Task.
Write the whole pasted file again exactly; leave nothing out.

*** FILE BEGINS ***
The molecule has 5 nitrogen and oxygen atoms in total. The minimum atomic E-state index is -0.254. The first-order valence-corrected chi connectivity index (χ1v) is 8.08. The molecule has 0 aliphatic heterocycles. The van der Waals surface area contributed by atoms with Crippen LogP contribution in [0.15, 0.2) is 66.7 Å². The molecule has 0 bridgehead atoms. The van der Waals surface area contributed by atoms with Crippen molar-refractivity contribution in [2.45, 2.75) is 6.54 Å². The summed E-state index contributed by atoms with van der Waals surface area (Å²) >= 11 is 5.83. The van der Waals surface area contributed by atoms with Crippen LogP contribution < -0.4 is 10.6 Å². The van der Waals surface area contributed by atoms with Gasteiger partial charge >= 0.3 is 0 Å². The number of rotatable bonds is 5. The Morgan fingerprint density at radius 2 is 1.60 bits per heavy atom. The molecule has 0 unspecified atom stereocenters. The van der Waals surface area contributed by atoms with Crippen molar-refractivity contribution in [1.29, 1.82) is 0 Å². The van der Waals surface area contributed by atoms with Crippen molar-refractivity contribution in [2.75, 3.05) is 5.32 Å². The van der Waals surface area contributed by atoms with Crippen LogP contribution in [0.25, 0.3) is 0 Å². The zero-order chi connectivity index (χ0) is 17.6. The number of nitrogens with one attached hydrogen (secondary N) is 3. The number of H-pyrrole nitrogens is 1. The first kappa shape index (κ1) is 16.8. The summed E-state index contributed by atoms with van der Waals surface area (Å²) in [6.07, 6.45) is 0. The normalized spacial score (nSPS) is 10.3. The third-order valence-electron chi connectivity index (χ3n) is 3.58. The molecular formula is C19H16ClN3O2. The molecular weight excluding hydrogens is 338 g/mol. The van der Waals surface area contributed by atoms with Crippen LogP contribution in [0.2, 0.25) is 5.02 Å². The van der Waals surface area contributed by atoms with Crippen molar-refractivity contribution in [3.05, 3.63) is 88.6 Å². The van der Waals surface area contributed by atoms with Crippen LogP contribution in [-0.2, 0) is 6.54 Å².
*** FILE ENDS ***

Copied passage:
The molecule has 5 nitrogen and oxygen atoms in total. The minimum atomic E-state index is -0.254. The first-order valence-corrected chi connectivity index (χ1v) is 8.08. The molecule has 0 aliphatic heterocycles. The van der Waals surface area contributed by atoms with Crippen LogP contribution in [0.15, 0.2) is 66.7 Å². The molecule has 0 bridgehead atoms. The van der Waals surface area contributed by atoms with Crippen molar-refractivity contribution in [2.45, 2.75) is 6.54 Å². The summed E-state index contributed by atoms with van der Waals surface area (Å²) >= 11 is 5.83. The van der Waals surface area contributed by atoms with Crippen LogP contribution < -0.4 is 10.6 Å². The van der Waals surface area contributed by atoms with Gasteiger partial charge >= 0.3 is 0 Å². The number of rotatable bonds is 5. The Morgan fingerprint density at radius 2 is 1.60 bits per heavy atom. The molecule has 0 unspecified atom stereocenters. The van der Waals surface area contributed by atoms with Crippen molar-refractivity contribution in [1.29, 1.82) is 0 Å². The van der Waals surface area contributed by atoms with Crippen molar-refractivity contribution in [2.75, 3.05) is 5.32 Å². The van der Waals surface area contributed by atoms with Crippen LogP contribution in [0.25, 0.3) is 0 Å². The zero-order chi connectivity index (χ0) is 17.6. The number of nitrogens with one attached hydrogen (secondary N) is 3. The number of H-pyrrole nitrogens is 1. The first kappa shape index (κ1) is 16.8. The summed E-state index contributed by atoms with van der Waals surface area (Å²) in [6.07, 6.45) is 0. The normalized spacial score (nSPS) is 10.3. The third-order valence-electron chi connectivity index (χ3n) is 3.58. The molecular formula is C19H16ClN3O2. The molecular weight excluding hydrogens is 338 g/mol. The van der Waals surface area contributed by atoms with Crippen LogP contribution in [0.2, 0.25) is 5.02 Å². The van der Waals surface area contributed by atoms with Crippen molar-refractivity contribution in [3.05, 3.63) is 88.6 Å². The van der Waals surface area contributed by atoms with Crippen LogP contribution in [-0.2, 0) is 6.54 Å².